Driving home from Dover to home I have to say both Terry and I were a tad worried about what we’d find. We’d rung ahead and warned Danielle and Alfie of our impending return. Much to our delight Danielle had chosen to wait for us to come home and had arranged for her Grandad to pick her up the following morning. Things boded well indeed and of course when we did reach home we were both absolutely thrilled that the house was in excellent order and the animals had quite obviously been cherished whilst we were away.
It took a while for the dogs to calm down and even Miss Saffie the cat came down to see us. We spent a lovely evening with Danielle and Alfie and talked into the wee hours. It is such a feeling of gratitude when you can converse with grown up children. Danielle’s Nan, Denise and Grandad, Tony arrived the next morning to transport her and her boyfriend back to their respective homes and Terry and I started immediately on getting the house ready for sale.
As usual we have no before pictures of the house which is a shame because we have done so much. Over the next 2 weeks we painted, pointed, took a packed load to the tip, dismantled most of the veg patch and started packing up the house. I made a batch of banana cakes for my Mom and Dad in thanks for their help both on our holiday and at home and were delighted to receive an allotment bounty from Terrys parents with the addition of something we’d never seen before; cucamelons. They were tiny watermelons from the outside and tasted like cucumbers with a tint of lime.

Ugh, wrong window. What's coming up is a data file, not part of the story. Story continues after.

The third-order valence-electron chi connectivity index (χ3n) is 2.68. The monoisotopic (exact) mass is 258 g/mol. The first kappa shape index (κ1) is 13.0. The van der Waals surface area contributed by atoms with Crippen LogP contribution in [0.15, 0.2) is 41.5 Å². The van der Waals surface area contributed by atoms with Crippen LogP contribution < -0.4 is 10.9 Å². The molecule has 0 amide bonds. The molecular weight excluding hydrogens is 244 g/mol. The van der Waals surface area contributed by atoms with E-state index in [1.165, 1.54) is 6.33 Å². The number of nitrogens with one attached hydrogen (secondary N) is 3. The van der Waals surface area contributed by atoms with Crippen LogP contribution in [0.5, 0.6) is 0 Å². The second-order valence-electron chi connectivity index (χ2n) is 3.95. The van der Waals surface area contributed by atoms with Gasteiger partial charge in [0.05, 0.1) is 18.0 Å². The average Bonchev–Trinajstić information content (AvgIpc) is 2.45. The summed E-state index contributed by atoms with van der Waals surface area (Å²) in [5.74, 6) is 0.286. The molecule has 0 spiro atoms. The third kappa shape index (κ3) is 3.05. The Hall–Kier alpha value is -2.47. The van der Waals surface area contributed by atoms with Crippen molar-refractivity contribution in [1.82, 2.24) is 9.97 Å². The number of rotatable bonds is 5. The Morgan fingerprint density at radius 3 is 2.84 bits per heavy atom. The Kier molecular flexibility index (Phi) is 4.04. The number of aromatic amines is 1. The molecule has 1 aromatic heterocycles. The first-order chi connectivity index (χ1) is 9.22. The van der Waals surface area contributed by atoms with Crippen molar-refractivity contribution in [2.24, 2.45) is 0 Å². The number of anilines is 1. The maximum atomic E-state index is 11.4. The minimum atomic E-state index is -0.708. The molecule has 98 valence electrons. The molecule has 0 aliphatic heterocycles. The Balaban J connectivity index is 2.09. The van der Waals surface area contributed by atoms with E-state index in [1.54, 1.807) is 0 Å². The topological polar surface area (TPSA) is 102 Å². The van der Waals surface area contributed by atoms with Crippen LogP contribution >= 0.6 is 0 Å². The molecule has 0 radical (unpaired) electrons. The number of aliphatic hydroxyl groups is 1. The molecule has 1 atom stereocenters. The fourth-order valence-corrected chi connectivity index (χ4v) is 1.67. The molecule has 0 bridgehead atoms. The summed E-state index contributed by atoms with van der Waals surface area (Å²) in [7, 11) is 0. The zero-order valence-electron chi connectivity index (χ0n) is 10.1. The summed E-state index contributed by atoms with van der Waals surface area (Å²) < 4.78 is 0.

The kitchen in our house feels like the only room that is going to let the house down so it was with heavy heart that on Saturday 22nd August and in sweltering heat we made our way to Ikea in Southampton only to have to sit for 2 hours in front of a pc in order to plan a kitchen. We’d tried to at home the night before but despite the software alluding to Mac compatibility it definitely wasn’t playing ball. Terry surprisingly took the mouse and with a degree of competence that always surprises me planned the kitchen in the 2D and 3D generic Ikea software. Turns out we can buy a pretty slick and pared down kitchen with fridge freezer for £1.5K. Sadly we didn’t have that amount of money so it may take a week or two to get that together.
It feels like we are never going to get the house ready for sale. The second bedroom is filled almost to the gunnels with boxes and Amalia’s belongings are almost filling another room. As she’s off to Uni in Brighton we are both stressing about what to do with her things. She is a collector and an artist so we have the dilemma of knowing that we can’t get rid of her art but don’t want to sort through her clothes collections and make decisions for her in her absence. Amalia is blithely unaware of the situation despite many reminders. We also worry that she hasn’t yet sourced accommodation for Uni. Her current pad, shared with her Greek friend Illias finishes on the 6th September. She penned an advert that made us both howl because it was so apt and because it wasn’t going to get her a home.
On a final note I never stated how much it cost in diesel to take the short wheel base Transit, loaded to the absolute brim on the way out and empty on the way home. Taking into account the fact that we were misrouted on the way out and used few motorways and found only motorways on the way home it cost about £450 including vignettes. The countries that required vignettes were; Austria, Hungary, Romania and Bulgaria. It was possible to buy vignettes (road tax) at the last petrol station before crossing a border or the first thereafter. I would sternly recommend that anyone travelling did exactly this as some of the enforcement is not pleasant and bloody expensive if you are caught short! The queues for the vignettes were awful but there is no way around this. I practised my German in the Austrian queue, my Greek in the Hungarian queue and how to keep my mouth shut in the face of adversity in the Romanian queue!